KARACHI: Students of the South Asian Academy of Motion Picture Arts and Television (SAAMPT) screened their short films for the first time on Saturday.
In a span of not more than two minutes each, the students explored subjects such as domestic violence, homosexuality, slavery, humour and desensitisation due to violence in a total of 15 films shot on 16mm.
The black-and-white films were shown through a conventional telescope while the colour ones were converted to “telecine” and then shown on CD. For these first- and second-year students, the experience of handling everything from concept-making, directing and writing to cinematography, lighting and editing was thrilling to say the least.
For Hussain Afzal, the real learning experience came from using the conventional film roll. “With the roll, we could only take one or two retakes so we had to be perfect,” he explained. “We edited the film manually using blades and a slab instead of using premiere and seeing through the movie scope. These rolls were then sent to Berlin to develop and that’s how it all happened.”
Ramsha Zia, a second-year student of Szabist Media Studies programme who was part of the audience, said that it was a learning experience since the films were shot on film instead of using digital tools. She found the black-and-white films “just okay” but thought that the colour ones were “a lot more dynamic” in content and style.
The students seemed to have discovered their specialisations as was evident in their choice of subject. Sara Jamil focused on emotions and messages and her two short films were appreciated by the audience. In her first film, which was a silent depiction of ‘hope’, Jamil showed a desolate man finding light at the end of a tunnel. Through ‘Facade’, Jamil showed a clown and his different faces in an effort to highlight the different personalities, the same person adopts in society.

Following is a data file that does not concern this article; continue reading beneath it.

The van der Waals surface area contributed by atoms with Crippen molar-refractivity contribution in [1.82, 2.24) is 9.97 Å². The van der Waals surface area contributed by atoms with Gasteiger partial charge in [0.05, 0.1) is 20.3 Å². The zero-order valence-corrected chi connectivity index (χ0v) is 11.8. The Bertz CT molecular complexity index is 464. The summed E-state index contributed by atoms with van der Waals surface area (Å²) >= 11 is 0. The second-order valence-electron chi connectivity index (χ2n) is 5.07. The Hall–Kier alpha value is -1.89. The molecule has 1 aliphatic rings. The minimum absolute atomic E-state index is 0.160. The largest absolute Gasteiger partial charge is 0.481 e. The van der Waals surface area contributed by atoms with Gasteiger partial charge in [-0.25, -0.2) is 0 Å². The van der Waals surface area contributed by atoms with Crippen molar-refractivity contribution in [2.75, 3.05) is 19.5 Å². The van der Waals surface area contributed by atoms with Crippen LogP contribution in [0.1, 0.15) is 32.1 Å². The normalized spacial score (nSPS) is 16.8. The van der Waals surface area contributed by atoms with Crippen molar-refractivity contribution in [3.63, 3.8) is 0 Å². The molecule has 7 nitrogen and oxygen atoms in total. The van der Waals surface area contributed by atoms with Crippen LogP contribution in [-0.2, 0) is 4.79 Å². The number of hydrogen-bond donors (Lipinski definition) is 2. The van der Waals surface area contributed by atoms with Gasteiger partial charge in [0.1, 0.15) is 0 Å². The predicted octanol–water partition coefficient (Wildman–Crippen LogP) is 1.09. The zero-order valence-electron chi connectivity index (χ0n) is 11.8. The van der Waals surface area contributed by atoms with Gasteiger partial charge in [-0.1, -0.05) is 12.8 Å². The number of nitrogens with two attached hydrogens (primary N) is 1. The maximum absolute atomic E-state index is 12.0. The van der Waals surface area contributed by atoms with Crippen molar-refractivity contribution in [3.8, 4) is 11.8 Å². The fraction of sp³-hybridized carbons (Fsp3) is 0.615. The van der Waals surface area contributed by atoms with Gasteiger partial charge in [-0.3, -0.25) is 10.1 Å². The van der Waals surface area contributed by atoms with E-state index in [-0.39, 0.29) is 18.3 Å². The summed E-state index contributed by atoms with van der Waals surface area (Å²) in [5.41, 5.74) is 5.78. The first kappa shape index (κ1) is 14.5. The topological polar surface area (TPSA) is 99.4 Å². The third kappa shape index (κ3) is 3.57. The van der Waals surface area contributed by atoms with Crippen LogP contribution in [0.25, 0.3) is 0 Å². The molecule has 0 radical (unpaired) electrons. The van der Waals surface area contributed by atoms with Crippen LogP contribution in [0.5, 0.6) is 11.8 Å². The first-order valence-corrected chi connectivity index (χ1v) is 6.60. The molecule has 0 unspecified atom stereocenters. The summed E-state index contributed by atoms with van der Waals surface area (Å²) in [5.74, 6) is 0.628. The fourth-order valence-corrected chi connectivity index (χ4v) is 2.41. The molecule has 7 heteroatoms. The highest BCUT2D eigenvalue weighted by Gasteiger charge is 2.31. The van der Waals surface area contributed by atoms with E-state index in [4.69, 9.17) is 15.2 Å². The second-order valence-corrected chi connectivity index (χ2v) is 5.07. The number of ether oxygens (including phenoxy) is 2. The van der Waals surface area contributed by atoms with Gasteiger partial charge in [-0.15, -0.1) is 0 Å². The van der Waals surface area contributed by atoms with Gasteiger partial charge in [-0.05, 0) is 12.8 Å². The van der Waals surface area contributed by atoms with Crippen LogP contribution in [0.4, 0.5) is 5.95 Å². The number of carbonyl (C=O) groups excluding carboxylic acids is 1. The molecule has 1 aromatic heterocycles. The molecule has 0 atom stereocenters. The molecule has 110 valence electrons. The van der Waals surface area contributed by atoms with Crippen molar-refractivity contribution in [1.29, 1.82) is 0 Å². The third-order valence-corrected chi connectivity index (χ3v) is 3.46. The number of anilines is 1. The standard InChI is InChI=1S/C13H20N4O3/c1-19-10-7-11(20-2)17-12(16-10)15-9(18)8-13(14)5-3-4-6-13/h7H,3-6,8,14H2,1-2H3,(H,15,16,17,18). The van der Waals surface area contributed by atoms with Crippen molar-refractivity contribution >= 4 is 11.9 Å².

Jamil felt, however, that filmmaking is a difficult field for women. “Women are usually taken so lightly that even when they make a super hit film, they will still have to start from scratch for the next one,” she said.
Her colleague, Imtesal Rahat showed light humour short flicks while Abdul Rehman wanted to make Bollywood-like “masala” films. Abdul Rehman said that he left filmmaking schools in the UK to join SAAMPT, mainly because he found opportunities to gain early experience.
All the students agreed that experience and portfolios were far more important than a degree in filmmaking. Daneyal Sufi completed his Bachelors in Media Sciences from the University of Lancaster, UK, but joined SAAMPT before going for a postgraduate degree.
“It is the only school in the country which focuses on filmmaking and allowed us to start making films right from the beginning,” he said. He believed that this institution will give him the opportunity to develop a good portfolio for a university in Hong Kong, where he wishes to pursue his Master’s after taking inspiration from Jackie Chan’s words “Hollywood is the Xerox copy of Hong Kong cinema”.
SAAMPT dean Daniyal Ali Khan was proud to see that his students had performed better than his expectations. By giving his students, good quality equipment and confidence, he believed he is unleashing the talent that other media schools in the country are failing to exploit. “It is a field in which people don’t want to see your degree but your portfolio and that is what we focus on,” he said.
Khan felt that filmmaking as a talent is fizzling out because students don’t get trained at the right time and “ultimately end up becoming a VJ or an anchor instead of a director.”
Although he is teaching a small group, Khan seemed happy with his pupils. “My students are 10 years ahead and those in the media sciences programmes of other schools are 50 years behind.”
Published in The Express Tribune, January 30th, 2011.